Flux in Architecture – Sustainable Architecture and the logics of flow

Sven Peters, 2004/2005

Traditionally mathematics has been involved in architectural thinking and production, and geometry in particular has always been deployed as a tool to establish and depict architecture's material organization. Any architectural representation is rendered be geometrical techniques. In addition, mathematics is a language that allows us to translate philosophical or conceptual ideals – to express values and relations in a numeric or graphic way. Therefore, with mathematics, it is possible to imply meaning in architecture. Further, architecture can be conceptualized and generated be means of mathematical ideals. Mathematics' impact on architecture is twofold: Corresponding to conceptions, techniques are derived for the production of architecture (such as perspective drawings and proportion for the expression transcendental values). At the same time, the techniques may induce new conceptions. The introduction of the computer as a design tool leads to the current conception that architecture is being determined by the logic of complexity where architecture can be thought of as a complex system of relations rather than a fixed form. Following this logic, its inherent elements (structure, envelope, ornament, program etc.) interact with each other and with the ambient/environmental conditions in manifold ways.

Architecture is positioned in a dynamic interplay between these elements. Built space can be seen as the manifestation of physical, programmatic and ideal flow. Corresponding to this conception, computation provides various mathematical techniques. Softwares like CFD or Maya provide tools for simulating sophisticated dynamic relations of flow and enable us to generate the coalescence of sophisticated geometric configurations.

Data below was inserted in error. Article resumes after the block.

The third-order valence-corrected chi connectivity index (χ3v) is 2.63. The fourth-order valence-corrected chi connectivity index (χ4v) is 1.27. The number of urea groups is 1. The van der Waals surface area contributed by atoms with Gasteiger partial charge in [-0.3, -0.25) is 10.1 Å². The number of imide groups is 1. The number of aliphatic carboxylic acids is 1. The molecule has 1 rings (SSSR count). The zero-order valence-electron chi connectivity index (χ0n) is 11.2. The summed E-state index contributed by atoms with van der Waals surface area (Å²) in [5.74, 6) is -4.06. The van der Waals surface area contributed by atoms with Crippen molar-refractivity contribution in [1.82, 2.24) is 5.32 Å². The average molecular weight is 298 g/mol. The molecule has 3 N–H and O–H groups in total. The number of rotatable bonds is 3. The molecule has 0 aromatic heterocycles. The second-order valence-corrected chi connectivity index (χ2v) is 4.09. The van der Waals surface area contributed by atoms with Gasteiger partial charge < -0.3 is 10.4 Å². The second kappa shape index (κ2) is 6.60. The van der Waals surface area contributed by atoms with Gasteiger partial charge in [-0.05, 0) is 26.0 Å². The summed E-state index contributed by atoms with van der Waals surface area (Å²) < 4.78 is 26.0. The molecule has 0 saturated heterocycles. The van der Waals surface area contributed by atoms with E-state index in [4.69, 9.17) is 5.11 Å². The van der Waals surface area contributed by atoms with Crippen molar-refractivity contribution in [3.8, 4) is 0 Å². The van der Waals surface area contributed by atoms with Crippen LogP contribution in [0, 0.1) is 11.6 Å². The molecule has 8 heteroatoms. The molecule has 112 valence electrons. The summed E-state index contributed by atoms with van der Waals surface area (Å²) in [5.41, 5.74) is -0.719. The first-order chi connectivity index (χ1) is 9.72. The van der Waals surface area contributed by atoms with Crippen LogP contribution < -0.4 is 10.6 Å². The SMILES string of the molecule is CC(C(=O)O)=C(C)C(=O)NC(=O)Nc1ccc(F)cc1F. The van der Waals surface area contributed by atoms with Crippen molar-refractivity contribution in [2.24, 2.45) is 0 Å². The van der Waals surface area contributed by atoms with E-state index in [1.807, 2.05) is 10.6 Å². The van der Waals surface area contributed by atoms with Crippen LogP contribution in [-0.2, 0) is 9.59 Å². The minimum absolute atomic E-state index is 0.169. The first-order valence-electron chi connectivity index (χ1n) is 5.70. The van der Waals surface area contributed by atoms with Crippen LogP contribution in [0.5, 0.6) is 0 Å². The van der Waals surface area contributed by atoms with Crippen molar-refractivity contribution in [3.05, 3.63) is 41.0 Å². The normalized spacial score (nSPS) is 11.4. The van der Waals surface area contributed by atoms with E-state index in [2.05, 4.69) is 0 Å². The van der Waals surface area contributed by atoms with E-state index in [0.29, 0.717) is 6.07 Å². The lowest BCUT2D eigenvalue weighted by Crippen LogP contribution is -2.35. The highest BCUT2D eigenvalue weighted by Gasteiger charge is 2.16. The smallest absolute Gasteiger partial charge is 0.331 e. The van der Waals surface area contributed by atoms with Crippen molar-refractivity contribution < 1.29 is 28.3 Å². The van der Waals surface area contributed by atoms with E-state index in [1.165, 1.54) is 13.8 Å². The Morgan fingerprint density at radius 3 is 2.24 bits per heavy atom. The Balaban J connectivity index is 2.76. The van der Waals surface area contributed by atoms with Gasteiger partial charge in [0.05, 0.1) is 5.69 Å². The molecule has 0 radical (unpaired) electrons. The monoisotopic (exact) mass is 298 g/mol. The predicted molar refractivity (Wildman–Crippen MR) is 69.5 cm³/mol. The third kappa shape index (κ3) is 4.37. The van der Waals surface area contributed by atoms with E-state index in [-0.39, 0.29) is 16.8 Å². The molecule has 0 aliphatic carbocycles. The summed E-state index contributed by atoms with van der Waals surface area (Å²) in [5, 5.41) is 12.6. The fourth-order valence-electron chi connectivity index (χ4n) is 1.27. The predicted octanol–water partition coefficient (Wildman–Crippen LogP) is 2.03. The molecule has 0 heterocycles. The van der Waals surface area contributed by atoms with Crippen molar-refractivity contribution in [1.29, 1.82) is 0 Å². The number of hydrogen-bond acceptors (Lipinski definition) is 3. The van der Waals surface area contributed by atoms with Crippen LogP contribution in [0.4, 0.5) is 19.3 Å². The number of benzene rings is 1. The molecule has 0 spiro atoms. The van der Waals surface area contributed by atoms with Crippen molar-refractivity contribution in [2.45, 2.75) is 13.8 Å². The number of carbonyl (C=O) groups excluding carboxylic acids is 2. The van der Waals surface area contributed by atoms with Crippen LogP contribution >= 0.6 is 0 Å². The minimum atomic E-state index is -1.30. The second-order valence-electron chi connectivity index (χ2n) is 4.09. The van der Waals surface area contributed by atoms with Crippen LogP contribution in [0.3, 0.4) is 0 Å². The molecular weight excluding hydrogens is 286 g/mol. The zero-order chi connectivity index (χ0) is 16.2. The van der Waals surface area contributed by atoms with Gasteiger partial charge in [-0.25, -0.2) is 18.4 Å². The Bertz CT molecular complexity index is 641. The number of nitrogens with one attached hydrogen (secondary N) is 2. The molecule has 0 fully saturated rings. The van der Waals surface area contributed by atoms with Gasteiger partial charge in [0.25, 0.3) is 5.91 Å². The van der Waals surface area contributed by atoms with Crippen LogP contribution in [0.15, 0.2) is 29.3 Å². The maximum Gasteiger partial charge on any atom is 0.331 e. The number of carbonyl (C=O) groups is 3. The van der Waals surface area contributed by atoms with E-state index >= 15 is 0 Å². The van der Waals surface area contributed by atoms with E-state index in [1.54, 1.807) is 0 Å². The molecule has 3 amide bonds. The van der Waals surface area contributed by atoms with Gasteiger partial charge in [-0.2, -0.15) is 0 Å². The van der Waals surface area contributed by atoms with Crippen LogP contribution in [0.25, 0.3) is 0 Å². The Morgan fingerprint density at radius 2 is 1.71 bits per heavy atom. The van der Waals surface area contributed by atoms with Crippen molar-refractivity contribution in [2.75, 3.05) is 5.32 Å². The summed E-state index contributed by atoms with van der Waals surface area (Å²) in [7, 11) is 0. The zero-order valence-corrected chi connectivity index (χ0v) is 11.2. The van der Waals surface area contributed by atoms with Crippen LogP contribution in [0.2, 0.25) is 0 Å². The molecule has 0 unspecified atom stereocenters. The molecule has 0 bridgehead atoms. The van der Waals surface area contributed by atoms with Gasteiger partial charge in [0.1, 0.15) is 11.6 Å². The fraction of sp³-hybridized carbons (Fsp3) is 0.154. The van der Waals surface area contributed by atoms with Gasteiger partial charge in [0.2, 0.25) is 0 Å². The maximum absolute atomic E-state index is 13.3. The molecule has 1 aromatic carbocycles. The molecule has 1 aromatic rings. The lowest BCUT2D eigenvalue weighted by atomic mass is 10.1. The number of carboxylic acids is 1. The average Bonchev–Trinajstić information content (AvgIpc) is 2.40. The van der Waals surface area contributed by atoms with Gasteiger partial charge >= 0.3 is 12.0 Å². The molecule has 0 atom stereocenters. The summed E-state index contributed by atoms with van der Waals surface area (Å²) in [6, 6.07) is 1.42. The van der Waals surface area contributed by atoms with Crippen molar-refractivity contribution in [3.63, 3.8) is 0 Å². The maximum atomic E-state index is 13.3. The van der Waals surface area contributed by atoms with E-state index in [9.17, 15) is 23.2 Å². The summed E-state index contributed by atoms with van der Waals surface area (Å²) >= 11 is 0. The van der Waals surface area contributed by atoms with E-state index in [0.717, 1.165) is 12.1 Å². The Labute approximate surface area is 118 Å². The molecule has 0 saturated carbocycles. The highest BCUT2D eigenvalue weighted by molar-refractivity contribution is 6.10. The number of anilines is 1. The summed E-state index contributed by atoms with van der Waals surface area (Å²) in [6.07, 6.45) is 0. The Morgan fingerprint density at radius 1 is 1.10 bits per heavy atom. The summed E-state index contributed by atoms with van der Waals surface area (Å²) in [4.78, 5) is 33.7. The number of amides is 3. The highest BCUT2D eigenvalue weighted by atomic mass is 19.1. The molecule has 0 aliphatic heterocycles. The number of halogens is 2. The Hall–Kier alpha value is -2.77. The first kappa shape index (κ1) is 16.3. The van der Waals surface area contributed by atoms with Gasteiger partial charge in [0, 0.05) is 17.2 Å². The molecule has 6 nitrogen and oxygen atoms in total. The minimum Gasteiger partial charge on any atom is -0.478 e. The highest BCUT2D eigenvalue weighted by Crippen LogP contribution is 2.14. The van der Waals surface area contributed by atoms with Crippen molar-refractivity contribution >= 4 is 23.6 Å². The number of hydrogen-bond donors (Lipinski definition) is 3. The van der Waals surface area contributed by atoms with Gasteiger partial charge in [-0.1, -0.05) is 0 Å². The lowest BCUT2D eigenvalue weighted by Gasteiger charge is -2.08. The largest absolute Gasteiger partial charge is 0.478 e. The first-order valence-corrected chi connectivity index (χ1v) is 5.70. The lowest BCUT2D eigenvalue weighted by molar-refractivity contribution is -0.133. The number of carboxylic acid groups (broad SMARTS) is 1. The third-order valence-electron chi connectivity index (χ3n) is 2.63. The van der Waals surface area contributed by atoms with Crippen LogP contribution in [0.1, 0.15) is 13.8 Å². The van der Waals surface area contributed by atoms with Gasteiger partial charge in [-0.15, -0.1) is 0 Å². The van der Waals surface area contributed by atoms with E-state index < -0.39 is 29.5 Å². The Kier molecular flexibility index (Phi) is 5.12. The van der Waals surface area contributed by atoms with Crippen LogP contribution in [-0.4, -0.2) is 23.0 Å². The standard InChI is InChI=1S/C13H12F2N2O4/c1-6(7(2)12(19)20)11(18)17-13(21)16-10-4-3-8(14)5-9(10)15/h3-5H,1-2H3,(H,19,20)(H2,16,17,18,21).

The objective of this research project is to investigate the potentials of a design methodology incorporating the mathematics of systems of flow in architectural/geometric models. An initial investigation explores the logics of mathematics necessary to describe systems of flow, that is, an investigation of calculus and symmetry.

To abstract and tie these logics back into the realm of architecture, this investigation is complimented with a research of airflow in Environmental Systems/HAVC Systems. As a result of close connection of these systems to the environmental performance of the building, questions about environmental sustainability and its architectural status arise. These questions are intensified and new ones are provoked by placing the project in the design context of a Boutique Hotel on Las Vegas's Strip.

How can we for example reach a high degree in methodological consistency in terms of environmental sustainability, in this ambient of excess and environmental oddity?

Preceding the design process, homogeneous systems of louvers are explored as a material study. Here the focus is on the relation between the system's matter-void ratio and its geometrical manifestation in accordance to the system's performance. The notion of porosity and its performative aspect of filtration are extracted from this investigation and induced as a potential strategy for material organization in the design process. Through the investigation of environmental systems, sustainability and the systems of flow, the first design principles derive from natural ventilation and lighting factors. Form, orientation and material of the building were developed around the optimization of their environmental performance. On a more detailed level, the logics of the material investigation resulted in a performance louver system dispersing the envelope’s interfacial condition. To establish consistency between the system and the building's spacial configuration, the logics gained from the envelop system were translated into articulation of the floor slabs, thus creating spatial continuity and with that increasing the porosity of the building volume.